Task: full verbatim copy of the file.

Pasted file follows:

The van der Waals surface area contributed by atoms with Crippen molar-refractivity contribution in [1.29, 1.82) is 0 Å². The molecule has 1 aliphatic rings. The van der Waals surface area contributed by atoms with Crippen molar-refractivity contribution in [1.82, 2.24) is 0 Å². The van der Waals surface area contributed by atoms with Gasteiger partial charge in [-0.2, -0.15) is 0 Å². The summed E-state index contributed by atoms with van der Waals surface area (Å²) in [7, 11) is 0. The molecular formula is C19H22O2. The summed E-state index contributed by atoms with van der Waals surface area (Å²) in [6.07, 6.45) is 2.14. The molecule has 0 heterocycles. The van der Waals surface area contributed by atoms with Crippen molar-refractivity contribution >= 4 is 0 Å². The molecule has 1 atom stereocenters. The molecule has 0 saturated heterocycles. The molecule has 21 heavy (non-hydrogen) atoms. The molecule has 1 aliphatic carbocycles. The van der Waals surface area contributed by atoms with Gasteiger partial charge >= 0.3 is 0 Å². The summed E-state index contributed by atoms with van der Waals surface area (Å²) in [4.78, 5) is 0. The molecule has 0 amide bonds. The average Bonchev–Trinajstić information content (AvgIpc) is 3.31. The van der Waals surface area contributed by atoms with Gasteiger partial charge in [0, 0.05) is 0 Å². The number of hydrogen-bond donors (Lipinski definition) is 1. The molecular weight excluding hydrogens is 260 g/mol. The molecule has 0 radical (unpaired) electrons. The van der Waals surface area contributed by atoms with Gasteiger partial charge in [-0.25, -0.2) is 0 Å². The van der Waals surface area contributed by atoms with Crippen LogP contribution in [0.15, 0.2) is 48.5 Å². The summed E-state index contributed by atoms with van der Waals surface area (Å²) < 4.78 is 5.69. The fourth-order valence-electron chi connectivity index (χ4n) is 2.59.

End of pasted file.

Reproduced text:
The van der Waals surface area contributed by atoms with Crippen molar-refractivity contribution in [1.29, 1.82) is 0 Å². The molecule has 1 aliphatic rings. The van der Waals surface area contributed by atoms with Crippen molar-refractivity contribution in [1.82, 2.24) is 0 Å². The van der Waals surface area contributed by atoms with Gasteiger partial charge in [-0.2, -0.15) is 0 Å². The summed E-state index contributed by atoms with van der Waals surface area (Å²) in [7, 11) is 0. The molecular formula is C19H22O2. The summed E-state index contributed by atoms with van der Waals surface area (Å²) in [6.07, 6.45) is 2.14. The molecule has 0 heterocycles. The van der Waals surface area contributed by atoms with Crippen molar-refractivity contribution >= 4 is 0 Å². The molecule has 1 atom stereocenters. The molecule has 0 saturated heterocycles. The molecule has 21 heavy (non-hydrogen) atoms. The molecule has 1 aliphatic carbocycles. The van der Waals surface area contributed by atoms with Gasteiger partial charge >= 0.3 is 0 Å². The summed E-state index contributed by atoms with van der Waals surface area (Å²) in [4.78, 5) is 0. The molecule has 0 amide bonds. The average Bonchev–Trinajstić information content (AvgIpc) is 3.31. The van der Waals surface area contributed by atoms with Gasteiger partial charge in [0, 0.05) is 0 Å². The number of hydrogen-bond donors (Lipinski definition) is 1. The molecular weight excluding hydrogens is 260 g/mol. The molecule has 0 radical (unpaired) electrons. The van der Waals surface area contributed by atoms with Gasteiger partial charge in [-0.25, -0.2) is 0 Å². The van der Waals surface area contributed by atoms with Crippen LogP contribution in [0.15, 0.2) is 48.5 Å². The summed E-state index contributed by atoms with van der Waals surface area (Å²) < 4.78 is 5.69. The fourth-order valence-electron chi connectivity index (χ4n) is 2.59.